Bhagavan never advised us to ask ‘who am I?’ but only to investigate who am I. In this context, the verbs he used most frequently in Tamil were நாடு (nāḍu) and விசாரி (vicāri), both of which mean to investigate or examine.
Because such verbs are often translated as ‘enquire’, and because enquire can mean either investigate or ask, in many English books it is recorded as if Bhagavan said ‘ask’ whereas in fact he meant investigate.
You say you do not invite thoughts but they come. This is not correct, because no thought can come unless we think it. Thoughts come only because we choose to think them. We sit with an intention to investigate only ‘I’, but then we change our decision and choose to think instead.
Regarding investigating ‘to whom has this thought occurred?’, please read my recent article Spontaneously and wordlessly applying the clue: ‘to whom? to me; who am I?’, in which I try to clarify what Bhagavan actually meant by this clue.
As I explain towards the end of that article, in the sixteenth paragraph of Nāṉ Yār? (Who am I?), Bhagavan clearly defines what he means by the term ātma-vicāra:
[…] சதாகாலமும் மனத்தை ஆத்மாவில் வைத்திருப்பதற்குத் தான் ‘ஆத்மவிசார’ மென்று பெயர்; […]Therefore we need have no doubt that fixing our mind or attention only on ‘I’ is all that the practice of ātma-vicāra (self-investigation) actually entails.
[…] sadākālamum maṉattai ātmāvil vaittiruppadaṟku-t-tāṉ ‘ātma-vicāra’ meṉḏṟu peyar; […]
[…] The name ‘ātma-vicāram’ [refers] only to keeping the mind always in [or on] ātmā [self]; […]
If Bhagavan were to ask us to investigate what is written in this book, would we understand that he wants us to ask ourself ‘What is written in this book?’? No, that would obviously be a foolish misinterpretation of his words. What he means is that we should open the book and read what is written in it. Likewise, when he asks us to investigate who am I, he does not mean that we should ask ourself ‘Who am I?’ but that we should attend very carefully to this ‘I’ in order to find who or what it actually is.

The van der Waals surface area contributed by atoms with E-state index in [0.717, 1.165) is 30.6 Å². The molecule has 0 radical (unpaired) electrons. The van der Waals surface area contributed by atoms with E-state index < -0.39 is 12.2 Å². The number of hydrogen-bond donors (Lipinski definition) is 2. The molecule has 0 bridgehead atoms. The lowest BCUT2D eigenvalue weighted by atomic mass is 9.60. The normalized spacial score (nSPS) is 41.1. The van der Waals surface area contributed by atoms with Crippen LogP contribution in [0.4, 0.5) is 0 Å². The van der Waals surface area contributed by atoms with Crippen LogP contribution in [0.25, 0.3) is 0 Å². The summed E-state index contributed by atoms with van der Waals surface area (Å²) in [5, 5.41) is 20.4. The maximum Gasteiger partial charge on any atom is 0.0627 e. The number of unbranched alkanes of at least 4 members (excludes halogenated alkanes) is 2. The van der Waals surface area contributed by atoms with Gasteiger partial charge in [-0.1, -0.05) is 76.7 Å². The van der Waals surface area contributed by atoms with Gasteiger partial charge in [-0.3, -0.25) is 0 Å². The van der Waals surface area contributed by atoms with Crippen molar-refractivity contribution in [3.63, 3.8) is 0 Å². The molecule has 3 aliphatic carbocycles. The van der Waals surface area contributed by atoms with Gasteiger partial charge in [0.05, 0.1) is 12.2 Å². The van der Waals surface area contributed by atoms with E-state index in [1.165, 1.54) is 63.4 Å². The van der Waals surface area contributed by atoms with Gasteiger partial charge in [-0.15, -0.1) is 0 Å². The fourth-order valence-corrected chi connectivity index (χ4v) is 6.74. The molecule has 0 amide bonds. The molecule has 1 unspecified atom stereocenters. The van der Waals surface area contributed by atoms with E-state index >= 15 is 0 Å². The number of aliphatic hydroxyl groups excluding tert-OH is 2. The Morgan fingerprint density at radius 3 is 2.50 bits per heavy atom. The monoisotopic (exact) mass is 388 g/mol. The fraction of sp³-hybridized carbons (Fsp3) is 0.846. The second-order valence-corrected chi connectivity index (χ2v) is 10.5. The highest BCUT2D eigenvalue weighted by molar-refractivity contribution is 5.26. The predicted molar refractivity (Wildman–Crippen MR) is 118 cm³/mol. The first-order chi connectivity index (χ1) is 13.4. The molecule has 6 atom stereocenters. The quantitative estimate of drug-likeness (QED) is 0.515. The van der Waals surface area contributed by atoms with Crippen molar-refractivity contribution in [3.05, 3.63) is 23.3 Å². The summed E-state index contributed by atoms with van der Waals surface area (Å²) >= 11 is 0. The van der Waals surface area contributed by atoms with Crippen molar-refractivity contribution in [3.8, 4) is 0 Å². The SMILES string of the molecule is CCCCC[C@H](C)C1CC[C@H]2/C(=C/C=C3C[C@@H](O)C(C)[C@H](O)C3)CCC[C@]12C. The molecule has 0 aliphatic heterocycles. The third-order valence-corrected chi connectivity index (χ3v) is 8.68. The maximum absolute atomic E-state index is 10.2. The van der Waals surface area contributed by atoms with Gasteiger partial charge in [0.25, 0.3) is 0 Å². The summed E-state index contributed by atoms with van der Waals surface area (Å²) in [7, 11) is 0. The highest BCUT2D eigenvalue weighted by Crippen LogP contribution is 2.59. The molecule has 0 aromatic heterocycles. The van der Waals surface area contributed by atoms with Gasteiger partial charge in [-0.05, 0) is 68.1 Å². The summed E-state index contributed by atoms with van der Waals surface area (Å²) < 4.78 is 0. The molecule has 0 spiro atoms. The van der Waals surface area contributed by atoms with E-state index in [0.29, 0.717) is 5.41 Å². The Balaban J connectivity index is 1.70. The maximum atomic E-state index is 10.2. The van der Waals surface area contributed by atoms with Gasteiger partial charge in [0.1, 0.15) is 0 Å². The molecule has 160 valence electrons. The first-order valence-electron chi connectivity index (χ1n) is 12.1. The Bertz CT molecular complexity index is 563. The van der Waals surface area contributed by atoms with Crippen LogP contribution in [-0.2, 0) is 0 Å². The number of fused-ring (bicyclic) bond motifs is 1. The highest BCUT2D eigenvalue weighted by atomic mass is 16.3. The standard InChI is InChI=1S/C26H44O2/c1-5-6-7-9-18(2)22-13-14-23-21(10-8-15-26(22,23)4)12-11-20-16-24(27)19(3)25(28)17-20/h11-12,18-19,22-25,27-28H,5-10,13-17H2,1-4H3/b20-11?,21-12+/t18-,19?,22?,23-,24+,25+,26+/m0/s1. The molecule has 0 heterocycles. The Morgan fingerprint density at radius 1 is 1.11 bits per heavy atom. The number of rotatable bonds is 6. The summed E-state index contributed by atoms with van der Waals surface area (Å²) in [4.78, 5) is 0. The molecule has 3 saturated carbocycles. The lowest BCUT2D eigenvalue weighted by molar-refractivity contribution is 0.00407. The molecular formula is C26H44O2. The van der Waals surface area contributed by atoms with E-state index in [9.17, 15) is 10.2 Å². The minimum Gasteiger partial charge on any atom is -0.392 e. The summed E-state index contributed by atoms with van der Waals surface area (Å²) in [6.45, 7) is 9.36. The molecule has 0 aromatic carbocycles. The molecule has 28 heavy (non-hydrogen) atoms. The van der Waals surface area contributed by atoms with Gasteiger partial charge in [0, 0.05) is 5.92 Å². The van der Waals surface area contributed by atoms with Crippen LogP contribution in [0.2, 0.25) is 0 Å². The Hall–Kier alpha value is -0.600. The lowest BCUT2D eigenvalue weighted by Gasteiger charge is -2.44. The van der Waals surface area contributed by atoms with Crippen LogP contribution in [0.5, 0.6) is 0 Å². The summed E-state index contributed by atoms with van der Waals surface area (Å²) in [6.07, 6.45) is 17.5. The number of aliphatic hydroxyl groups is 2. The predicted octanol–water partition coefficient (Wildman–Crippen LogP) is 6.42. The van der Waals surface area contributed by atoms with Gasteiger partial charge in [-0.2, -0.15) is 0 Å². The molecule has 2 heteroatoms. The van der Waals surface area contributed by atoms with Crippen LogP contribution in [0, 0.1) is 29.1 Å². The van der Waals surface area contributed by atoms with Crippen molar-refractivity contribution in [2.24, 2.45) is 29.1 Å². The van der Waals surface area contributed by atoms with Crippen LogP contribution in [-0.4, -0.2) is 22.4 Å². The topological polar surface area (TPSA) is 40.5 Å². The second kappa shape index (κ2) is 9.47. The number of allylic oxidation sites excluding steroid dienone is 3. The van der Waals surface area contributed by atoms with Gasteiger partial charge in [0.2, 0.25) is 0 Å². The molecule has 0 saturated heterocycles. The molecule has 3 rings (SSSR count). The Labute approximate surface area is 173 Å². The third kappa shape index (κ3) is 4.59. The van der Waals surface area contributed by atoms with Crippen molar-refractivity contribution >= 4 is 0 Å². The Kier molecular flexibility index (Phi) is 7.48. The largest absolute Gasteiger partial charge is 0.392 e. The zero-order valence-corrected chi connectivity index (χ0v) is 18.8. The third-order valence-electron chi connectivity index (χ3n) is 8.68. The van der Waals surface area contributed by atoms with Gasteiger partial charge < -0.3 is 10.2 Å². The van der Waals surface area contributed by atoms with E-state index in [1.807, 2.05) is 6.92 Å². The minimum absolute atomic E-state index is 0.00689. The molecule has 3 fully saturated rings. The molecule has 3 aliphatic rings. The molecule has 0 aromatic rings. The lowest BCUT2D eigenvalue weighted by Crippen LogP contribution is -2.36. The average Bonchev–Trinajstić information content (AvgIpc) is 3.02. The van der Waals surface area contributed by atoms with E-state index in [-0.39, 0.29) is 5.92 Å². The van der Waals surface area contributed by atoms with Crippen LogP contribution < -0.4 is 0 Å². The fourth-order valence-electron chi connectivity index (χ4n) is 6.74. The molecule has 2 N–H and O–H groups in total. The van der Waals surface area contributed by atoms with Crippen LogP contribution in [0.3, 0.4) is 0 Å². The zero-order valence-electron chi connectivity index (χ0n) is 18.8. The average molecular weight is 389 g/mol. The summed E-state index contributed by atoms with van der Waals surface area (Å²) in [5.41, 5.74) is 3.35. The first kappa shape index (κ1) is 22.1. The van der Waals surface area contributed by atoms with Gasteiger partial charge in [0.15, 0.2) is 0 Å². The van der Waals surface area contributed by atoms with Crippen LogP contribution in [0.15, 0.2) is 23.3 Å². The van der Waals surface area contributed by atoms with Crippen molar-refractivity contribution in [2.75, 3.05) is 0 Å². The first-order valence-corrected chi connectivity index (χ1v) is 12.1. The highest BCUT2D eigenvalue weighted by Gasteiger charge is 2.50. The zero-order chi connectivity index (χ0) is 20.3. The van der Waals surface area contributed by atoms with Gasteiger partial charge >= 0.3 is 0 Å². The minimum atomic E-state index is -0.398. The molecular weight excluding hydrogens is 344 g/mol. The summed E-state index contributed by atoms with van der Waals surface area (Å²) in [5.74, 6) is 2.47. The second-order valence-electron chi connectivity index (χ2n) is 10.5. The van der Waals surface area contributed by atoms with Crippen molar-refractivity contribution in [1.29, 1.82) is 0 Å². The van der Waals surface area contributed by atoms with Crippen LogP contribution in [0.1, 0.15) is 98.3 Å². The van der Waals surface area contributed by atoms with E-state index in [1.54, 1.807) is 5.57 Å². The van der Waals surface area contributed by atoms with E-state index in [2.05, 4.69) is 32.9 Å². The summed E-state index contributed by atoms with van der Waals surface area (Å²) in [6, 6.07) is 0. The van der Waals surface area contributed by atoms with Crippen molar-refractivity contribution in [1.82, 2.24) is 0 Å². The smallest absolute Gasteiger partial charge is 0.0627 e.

The same applies to investigating from where this ‘I’ (the ego) originates. From where else can it originate except from ourself — that is, from what we actually are? Therefore in practice investigating who am I and investigating from where am I are the same: in either case, we have to investigate or examine only ourself.
Bhagavan expressed the practice of self-investigation in different ways to suit the understanding of different people, but however he expressed it, the practice remains the same: simply attending keenly to ‘I’ in order to find out what this ‘I’ actually is. There is nothing more to ‘do’ than this. Just go deeper and deeper within investigating this ‘I’.
Bhagavan’s teachings are very clear and simple, but inadequate translations and misinterpretations sometimes seem to confuse and obscure them.
What difference do you imagine there is between investigating who am I and investigating from where am I? Can ‘I’ (the ego) come from anywhere other than ‘I’ (what we really are)?